Photographs versus Reflective Surfaces (Differences in Physical Appearance)

I was hoping my straight-dopers might answer a question of mine.

I just noticed that when taking a picture, the image that results can be very different from the one in the mirror. Why is that? Why do you(where you is a general you and not meant to accuse anyone of anything) sometimes look different in a mirror than in a photograph? Which one is more accurate?

Does face type have anything to do with it?

I await your answers,


Er… besides the obvious?

ETA Sorry, I didn’t mean that to sound snarky or anything, but I do think people tend to find themselves a bit odd-looking in photos because they’re used to seeing themselves in mirrors, with their features reversed.

I mean not to state the obvious in questioning your statement, but what you may perceive as obvious may not be obvious to others. I would love to hear what this obvious factor is. Please, if you would…:slight_smile:

ETA: Bah, I am too slow…

We may look like we’re perfectly bifurcated, and the same on both halves of our body, but in fact there are subtle differences. One eye may be more open than the other, our mouth may tilt, or there will be some subtle difference in each cheekbone. Not to mention the side we part our hair, and the uneven colouration.

Seeing our mirror image means the things we normally associate as the left side of our face is, in a photo, on the other side.

Try getting two mirrors at right angles to each other, and looking at yourself in the space where they meet. You will see yourself oriented as others see you, and you will probably then recognise the less familiar photographed you.

Also, if you have Photo Booth (and haven’t done this already – as if!), one of the special effects allows you to make your face perfectly even by mirroring half of it. Very uncanny.

I don’t think I used bifurcated correctly. I probably should’ve used symmetrical.

The image in a camera is taken from one lens. An image in a mirror is seen through two lenses (your eyes). Sometimes they are larger than a camera lens.

Another difference is, you don’t always look directly at the camera lens. But your image in a mirror is always looking directly at you.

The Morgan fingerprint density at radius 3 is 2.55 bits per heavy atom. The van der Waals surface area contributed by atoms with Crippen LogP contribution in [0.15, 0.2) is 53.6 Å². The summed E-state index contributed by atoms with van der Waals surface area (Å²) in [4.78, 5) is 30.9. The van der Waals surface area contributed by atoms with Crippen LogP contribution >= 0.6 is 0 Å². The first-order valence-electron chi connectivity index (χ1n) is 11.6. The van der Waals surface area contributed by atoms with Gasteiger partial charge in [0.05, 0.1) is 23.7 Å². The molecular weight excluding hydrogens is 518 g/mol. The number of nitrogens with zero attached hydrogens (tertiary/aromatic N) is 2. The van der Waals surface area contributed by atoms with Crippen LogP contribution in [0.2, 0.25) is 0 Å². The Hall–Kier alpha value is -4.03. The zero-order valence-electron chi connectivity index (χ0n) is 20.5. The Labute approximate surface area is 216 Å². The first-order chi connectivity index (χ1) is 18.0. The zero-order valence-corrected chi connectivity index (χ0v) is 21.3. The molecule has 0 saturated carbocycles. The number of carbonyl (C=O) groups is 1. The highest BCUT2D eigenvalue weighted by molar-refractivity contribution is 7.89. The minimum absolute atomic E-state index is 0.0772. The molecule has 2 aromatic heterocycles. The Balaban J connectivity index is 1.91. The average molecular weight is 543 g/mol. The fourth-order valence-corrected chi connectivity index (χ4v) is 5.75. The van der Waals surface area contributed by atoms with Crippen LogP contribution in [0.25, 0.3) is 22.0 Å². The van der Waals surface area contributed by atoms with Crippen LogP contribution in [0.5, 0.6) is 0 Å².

Also there’s the fact that a photo is a still image, which can look very different from a moving image (real-life subject or video).

The big difference is that the camera is a machine. It only has so much capability to register the light, with much less subtlety than eyes can. Your eyes are amazing and see depth that the camera just can’t. The shadows in a photo are always deeper, the light is always more constrasty than in real life. Also, when you look at a photo of something you see a flat image of something that is not flat. Your brain has to think “oh yes, that’s not flat.” It’s why a camera adds 10 lbs. Because it sees you as flat. Your eyes see the dimension and depth of real life. That difference will always be glaring.

A few years back I had the chance to use a computer with a webcam for the first time. I took a couple photos of myself and was surprised by how great I looked. The photo quality wasn’t especially good, nor was the lighting, but for some reason I looked much better than I usually do in photos.

Then I realized that the poster on the wall behind me in the photo was backwards. The whole picture was a mirror-image. (I don’t know if that was just the setting on this particular computer or what, I now have a computer with a webcam and it doesn’t take mirror-image pictures.) I realized that was why I thought it looked so good, because it looked like what I saw in the mirror several times a day, not the way I look on the much less common occasions when I happen to be looking at a photo of myself! So the webcam photos must only have seemed like an improvement to me, anyone else who knew me probably would have thought they looked a bit “off”.

A wonderful contribution, as always Lamia! </favoritism>